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I had recently visited my favorite Waldorf bookstore, and I came across a very colorful little book entitled “Little Gnome Tenderroot.” The cover was painted in a rainbow of colors in a style evocative of Waldorf wet-on-wet watercolor paintings. The gnomish face poking out of that array of colors was impish and intriguing. What was Little Gnome Tenderroot’s story, I wondered. Better yet, would Little Gnome Tenderroot be of interest to any of the children participating in a bookswap with my child? I was certain they might–not having actually read the book–and I picked up the gnome book fully intending to gift it. However, I thought that I would need two of these books. I couldn’t deprive my son of the joy of this tale, so I inquired about a second copy. Nope. This one little book was it. I hate to admit it, but I decided that my son needed this book more than any of his friends, so I grabbed a copy of the can’t-go-wrong Wind in the Willows and left with my books. Later, I came to the realization that Little Gnome Tenderroot would not make the ideal Secret Santa type of gift.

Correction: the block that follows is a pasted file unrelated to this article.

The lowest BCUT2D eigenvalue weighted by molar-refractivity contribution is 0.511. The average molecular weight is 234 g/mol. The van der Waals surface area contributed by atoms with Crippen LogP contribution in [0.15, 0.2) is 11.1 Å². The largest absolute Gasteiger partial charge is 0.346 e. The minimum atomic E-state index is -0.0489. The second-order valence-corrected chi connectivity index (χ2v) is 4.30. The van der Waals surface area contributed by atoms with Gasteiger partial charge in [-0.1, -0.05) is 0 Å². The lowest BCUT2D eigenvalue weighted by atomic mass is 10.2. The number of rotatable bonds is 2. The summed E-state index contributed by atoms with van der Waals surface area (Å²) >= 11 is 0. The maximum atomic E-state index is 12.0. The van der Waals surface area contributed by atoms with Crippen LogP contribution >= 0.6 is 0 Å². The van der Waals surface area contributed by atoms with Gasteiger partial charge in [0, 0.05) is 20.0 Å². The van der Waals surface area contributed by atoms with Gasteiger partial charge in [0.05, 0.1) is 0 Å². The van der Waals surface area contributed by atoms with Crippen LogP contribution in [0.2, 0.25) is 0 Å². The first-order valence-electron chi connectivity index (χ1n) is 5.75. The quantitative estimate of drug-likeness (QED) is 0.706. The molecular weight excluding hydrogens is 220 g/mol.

Once I got past the cute cover, I realized that this was not the typical Waldorf fairy story. Instead, the Tenderroot tale seemed less of a tale and more of a dramatization of Rudolf Steiner’s complex metaphysics. I have read chunks of Steiner’s Nature Spirits, so I got the gist of what Steiner theories were being personified through the gnome, tree spirits and other entities in the narrative. However, I realized that persons with no familiarity of Steiner would not be able to make heads or tails out of the strange goings on. Sadly, I realized any non-Waldorf person receiving this book might think it a cruel regift or some sort of bizarre ramblings. I am not entirely into Gnome Tenderroot as a story. However, I may try to revamp the clunky narrative in my telling and try to incorporate it into our homeschooling adventures in a way that would make sense to a child who is not read up on Anthroposophy. I will also try to read the original author (Jakob Streit) in various translations to see if the story in other narratives seems to fall as flat due to phrasing.